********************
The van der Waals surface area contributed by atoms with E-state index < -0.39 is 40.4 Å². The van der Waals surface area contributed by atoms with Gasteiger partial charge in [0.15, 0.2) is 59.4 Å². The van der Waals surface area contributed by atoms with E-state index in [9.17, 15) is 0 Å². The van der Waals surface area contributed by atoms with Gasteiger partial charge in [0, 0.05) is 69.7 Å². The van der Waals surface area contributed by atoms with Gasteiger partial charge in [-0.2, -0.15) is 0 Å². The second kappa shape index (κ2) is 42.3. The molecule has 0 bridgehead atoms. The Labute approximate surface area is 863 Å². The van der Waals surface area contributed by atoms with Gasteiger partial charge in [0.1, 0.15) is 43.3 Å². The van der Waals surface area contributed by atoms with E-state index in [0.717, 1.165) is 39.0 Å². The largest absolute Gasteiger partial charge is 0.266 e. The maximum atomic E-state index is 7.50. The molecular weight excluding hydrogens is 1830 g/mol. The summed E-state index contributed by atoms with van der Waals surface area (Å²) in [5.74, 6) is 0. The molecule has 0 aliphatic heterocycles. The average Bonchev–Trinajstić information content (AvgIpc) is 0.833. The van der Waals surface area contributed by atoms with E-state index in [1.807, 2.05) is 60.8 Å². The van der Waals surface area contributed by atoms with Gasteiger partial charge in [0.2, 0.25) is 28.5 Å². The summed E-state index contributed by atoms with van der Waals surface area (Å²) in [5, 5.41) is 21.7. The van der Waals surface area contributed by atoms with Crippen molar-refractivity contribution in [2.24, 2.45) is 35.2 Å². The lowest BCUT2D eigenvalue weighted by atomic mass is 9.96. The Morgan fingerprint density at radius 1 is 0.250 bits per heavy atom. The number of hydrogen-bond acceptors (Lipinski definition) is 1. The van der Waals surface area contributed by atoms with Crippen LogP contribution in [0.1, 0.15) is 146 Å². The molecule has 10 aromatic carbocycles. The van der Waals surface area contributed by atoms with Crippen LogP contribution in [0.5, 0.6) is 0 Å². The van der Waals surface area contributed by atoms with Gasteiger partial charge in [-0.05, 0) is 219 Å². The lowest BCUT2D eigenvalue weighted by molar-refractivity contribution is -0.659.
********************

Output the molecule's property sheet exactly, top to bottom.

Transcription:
The van der Waals surface area contributed by atoms with E-state index < -0.39 is 40.4 Å². The van der Waals surface area contributed by atoms with Gasteiger partial charge in [0.15, 0.2) is 59.4 Å². The van der Waals surface area contributed by atoms with E-state index in [9.17, 15) is 0 Å². The van der Waals surface area contributed by atoms with Gasteiger partial charge in [0, 0.05) is 69.7 Å². The van der Waals surface area contributed by atoms with Gasteiger partial charge in [-0.2, -0.15) is 0 Å². The second kappa shape index (κ2) is 42.3. The molecule has 0 bridgehead atoms. The Labute approximate surface area is 863 Å². The van der Waals surface area contributed by atoms with Gasteiger partial charge in [0.1, 0.15) is 43.3 Å². The van der Waals surface area contributed by atoms with E-state index in [0.717, 1.165) is 39.0 Å². The largest absolute Gasteiger partial charge is 0.266 e. The maximum atomic E-state index is 7.50. The molecular weight excluding hydrogens is 1830 g/mol. The summed E-state index contributed by atoms with van der Waals surface area (Å²) in [5.74, 6) is 0. The molecule has 0 aliphatic heterocycles. The average Bonchev–Trinajstić information content (AvgIpc) is 0.833. The van der Waals surface area contributed by atoms with E-state index in [1.807, 2.05) is 60.8 Å². The van der Waals surface area contributed by atoms with Gasteiger partial charge in [0.2, 0.25) is 28.5 Å². The summed E-state index contributed by atoms with van der Waals surface area (Å²) in [5, 5.41) is 21.7. The van der Waals surface area contributed by atoms with Crippen molar-refractivity contribution in [2.24, 2.45) is 35.2 Å². The lowest BCUT2D eigenvalue weighted by atomic mass is 9.96. The Morgan fingerprint density at radius 1 is 0.250 bits per heavy atom. The number of hydrogen-bond acceptors (Lipinski definition) is 1. The van der Waals surface area contributed by atoms with Crippen LogP contribution in [0.1, 0.15) is 146 Å². The molecule has 10 aromatic carbocycles. The van der Waals surface area contributed by atoms with Crippen LogP contribution in [0.5, 0.6) is 0 Å². The van der Waals surface area contributed by atoms with Gasteiger partial charge in [-0.05, 0) is 219 Å². The lowest BCUT2D eigenvalue weighted by molar-refractivity contribution is -0.659.